What Is A Miscarriage?

The medical community refers to a miscarriage as a spontaneous abortion which occurs before the 20th week of pregnancy. Miscarriages occur for a myriad of reasons, but one of the main reasons is the lack of embryo development. The embryo may stop developing due to extra or missing chromosomes, chronic disease like diabetes, infections, hormonal issues, uterine abnormalities, or thyroid issues. Research shows that approximately 20% of pregnancies end due to a miscarriage.


The basics of an ectopic pregnancy

When an egg gets fertilized with sperm, the fertilized egg implants itself in the uterine cavity to grow into a fetus. Sometimes, the fertilized egg implants onto a fallopian tube, ovary, or cervix. The pregnancy cannot continue if the egg implants outside of the uterus and a miscarriage occurs. Symptoms of an ectopic pregnancy include pelvic pain, vaginal bleeding, abdominal bleeding, shoulder pain, and lightheadedness.

Is an ectopic pregnancy the same as a chemical pregnancy?

No, ectopic and chemical pregnancies are different. A chemical pregnancy refers to the chemicals present in the body when the pregnancy occurs. When a person is pregnant, the body produces higher levels of the human chorionic gonadotrophic hormone (hCG). The presence of these hormones will trigger a positive result on a pregnancy test. In a chemical pregnancy, the egg stops developing within the first few weeks of pregnancy and a miscarriage follows.

How miscarriages develop into recurrent pregnancy loss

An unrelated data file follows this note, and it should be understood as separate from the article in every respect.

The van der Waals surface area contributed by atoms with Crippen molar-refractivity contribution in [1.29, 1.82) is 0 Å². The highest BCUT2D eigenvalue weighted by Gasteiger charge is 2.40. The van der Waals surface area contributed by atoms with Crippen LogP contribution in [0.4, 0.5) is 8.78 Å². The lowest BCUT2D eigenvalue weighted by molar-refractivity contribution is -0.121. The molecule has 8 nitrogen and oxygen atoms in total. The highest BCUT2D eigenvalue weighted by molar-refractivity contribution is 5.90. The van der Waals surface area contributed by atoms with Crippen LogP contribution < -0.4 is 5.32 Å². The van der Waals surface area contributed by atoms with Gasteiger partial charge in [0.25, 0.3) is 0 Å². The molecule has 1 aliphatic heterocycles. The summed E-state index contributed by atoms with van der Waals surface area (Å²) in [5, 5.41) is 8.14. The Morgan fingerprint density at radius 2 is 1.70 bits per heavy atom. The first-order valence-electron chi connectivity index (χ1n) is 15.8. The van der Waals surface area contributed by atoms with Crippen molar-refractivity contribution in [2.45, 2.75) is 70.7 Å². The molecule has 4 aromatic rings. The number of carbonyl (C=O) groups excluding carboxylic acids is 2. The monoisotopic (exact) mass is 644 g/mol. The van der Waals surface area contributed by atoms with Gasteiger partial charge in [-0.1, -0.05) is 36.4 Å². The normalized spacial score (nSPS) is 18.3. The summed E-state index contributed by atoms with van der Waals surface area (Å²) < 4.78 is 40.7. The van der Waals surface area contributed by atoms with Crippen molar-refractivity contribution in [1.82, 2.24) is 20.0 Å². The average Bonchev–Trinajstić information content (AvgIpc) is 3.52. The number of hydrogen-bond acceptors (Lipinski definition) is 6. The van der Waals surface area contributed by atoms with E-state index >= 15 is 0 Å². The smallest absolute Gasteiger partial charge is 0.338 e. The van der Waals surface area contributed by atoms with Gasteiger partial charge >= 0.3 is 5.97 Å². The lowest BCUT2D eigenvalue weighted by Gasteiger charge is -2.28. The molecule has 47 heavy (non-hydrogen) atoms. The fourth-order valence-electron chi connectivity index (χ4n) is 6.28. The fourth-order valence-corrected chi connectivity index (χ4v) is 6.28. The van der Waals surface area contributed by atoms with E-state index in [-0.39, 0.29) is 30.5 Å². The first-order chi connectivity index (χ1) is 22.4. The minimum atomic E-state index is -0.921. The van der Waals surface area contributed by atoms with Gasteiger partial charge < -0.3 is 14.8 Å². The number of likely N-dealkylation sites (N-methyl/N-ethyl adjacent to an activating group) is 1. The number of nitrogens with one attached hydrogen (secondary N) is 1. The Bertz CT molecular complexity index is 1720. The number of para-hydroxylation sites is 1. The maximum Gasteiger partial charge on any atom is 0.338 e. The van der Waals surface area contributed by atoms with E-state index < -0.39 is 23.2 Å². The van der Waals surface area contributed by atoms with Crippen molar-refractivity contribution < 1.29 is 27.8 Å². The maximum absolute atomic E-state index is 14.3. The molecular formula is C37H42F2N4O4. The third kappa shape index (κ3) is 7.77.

Patients that have experienced 2 or more miscarriages may be dealing with recurrent pregnancy loss. Doctors diagnose patients with this condition after conducting thorough medical examination and analysis. The evaluation process includes physical examinations, diagnostic tests, ultrasound and genetic testing. These tests help medical professionals identify the source of the miscarriages and create a treatment plan.

Treatment options for miscarriages

The root cause of the miscarriage must be identified before doctors can create a treatment plan. If the problem is a uterine abnormality like a fibroid or polyp, the doctor will work with the patient to remove the abnormal growth. If genetic abnormalities are identified, then doctors may suggest assisted reproductive technology (ART) like in-vitro fertilization. Therefore, the treatment options are dependent on the cause of the miscarriages.

The benefits of genetic testing

A genetic test is a great way for doctors to identify and issues with the patient or the partner’s DNA. Genetic tests check for chromosome abnormalities. DNA is genetic material that lives within a chromosome. Most humans are born with 46 chromosomes but there are instances where people have extra or missing chromosomes. In addition to testing, patients also undergo genetic counseling to learn more about genetic disorders and the testing system. Actual genetic counselors will work with patients to evaluate family medical history and advocate for patient care.

Talking to a specialist

Recurrent pregnancy loss is a rare occurrence that affects a small percentage of people. Patients dealing with a miscarriage should reach out to a medical professional to learn more about this condition. A specialist can help patients connect with the right medical professionals, like genetic counselors and fertility specialists, who will assist the patient along the pregnancy journey.

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